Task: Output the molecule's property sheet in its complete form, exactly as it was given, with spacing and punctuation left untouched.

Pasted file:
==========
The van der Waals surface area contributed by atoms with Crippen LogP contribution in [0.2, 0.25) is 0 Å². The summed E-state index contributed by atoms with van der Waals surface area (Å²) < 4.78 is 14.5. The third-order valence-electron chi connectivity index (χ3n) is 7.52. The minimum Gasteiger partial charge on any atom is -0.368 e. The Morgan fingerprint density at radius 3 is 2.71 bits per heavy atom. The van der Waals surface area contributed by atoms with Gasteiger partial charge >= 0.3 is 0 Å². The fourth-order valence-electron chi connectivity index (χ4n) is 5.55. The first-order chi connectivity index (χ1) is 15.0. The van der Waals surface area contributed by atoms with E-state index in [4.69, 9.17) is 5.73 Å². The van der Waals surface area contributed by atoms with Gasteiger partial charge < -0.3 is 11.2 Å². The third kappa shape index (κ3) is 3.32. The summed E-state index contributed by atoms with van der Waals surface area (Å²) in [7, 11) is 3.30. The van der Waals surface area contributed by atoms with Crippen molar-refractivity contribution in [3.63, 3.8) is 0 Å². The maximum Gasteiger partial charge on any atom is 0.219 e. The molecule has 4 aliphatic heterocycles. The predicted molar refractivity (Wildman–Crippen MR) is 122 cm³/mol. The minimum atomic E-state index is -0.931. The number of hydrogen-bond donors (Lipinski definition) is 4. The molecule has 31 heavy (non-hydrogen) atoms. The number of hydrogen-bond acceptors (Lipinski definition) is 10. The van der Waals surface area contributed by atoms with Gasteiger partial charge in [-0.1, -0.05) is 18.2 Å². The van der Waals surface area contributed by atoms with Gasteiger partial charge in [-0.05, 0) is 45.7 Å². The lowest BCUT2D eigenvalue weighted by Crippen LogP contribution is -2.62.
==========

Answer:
The van der Waals surface area contributed by atoms with Crippen LogP contribution in [0.2, 0.25) is 0 Å². The summed E-state index contributed by atoms with van der Waals surface area (Å²) < 4.78 is 14.5. The third-order valence-electron chi connectivity index (χ3n) is 7.52. The minimum Gasteiger partial charge on any atom is -0.368 e. The Morgan fingerprint density at radius 3 is 2.71 bits per heavy atom. The van der Waals surface area contributed by atoms with Gasteiger partial charge >= 0.3 is 0 Å². The fourth-order valence-electron chi connectivity index (χ4n) is 5.55. The first-order chi connectivity index (χ1) is 15.0. The van der Waals surface area contributed by atoms with E-state index in [4.69, 9.17) is 5.73 Å². The van der Waals surface area contributed by atoms with Gasteiger partial charge < -0.3 is 11.2 Å². The third kappa shape index (κ3) is 3.32. The summed E-state index contributed by atoms with van der Waals surface area (Å²) in [7, 11) is 3.30. The van der Waals surface area contributed by atoms with Crippen molar-refractivity contribution in [3.63, 3.8) is 0 Å². The maximum Gasteiger partial charge on any atom is 0.219 e. The molecule has 4 aliphatic heterocycles. The predicted molar refractivity (Wildman–Crippen MR) is 122 cm³/mol. The minimum atomic E-state index is -0.931. The number of hydrogen-bond donors (Lipinski definition) is 4. The molecule has 31 heavy (non-hydrogen) atoms. The number of hydrogen-bond acceptors (Lipinski definition) is 10. The van der Waals surface area contributed by atoms with Gasteiger partial charge in [-0.1, -0.05) is 18.2 Å². The van der Waals surface area contributed by atoms with Gasteiger partial charge in [-0.05, 0) is 45.7 Å². The lowest BCUT2D eigenvalue weighted by Crippen LogP contribution is -2.62.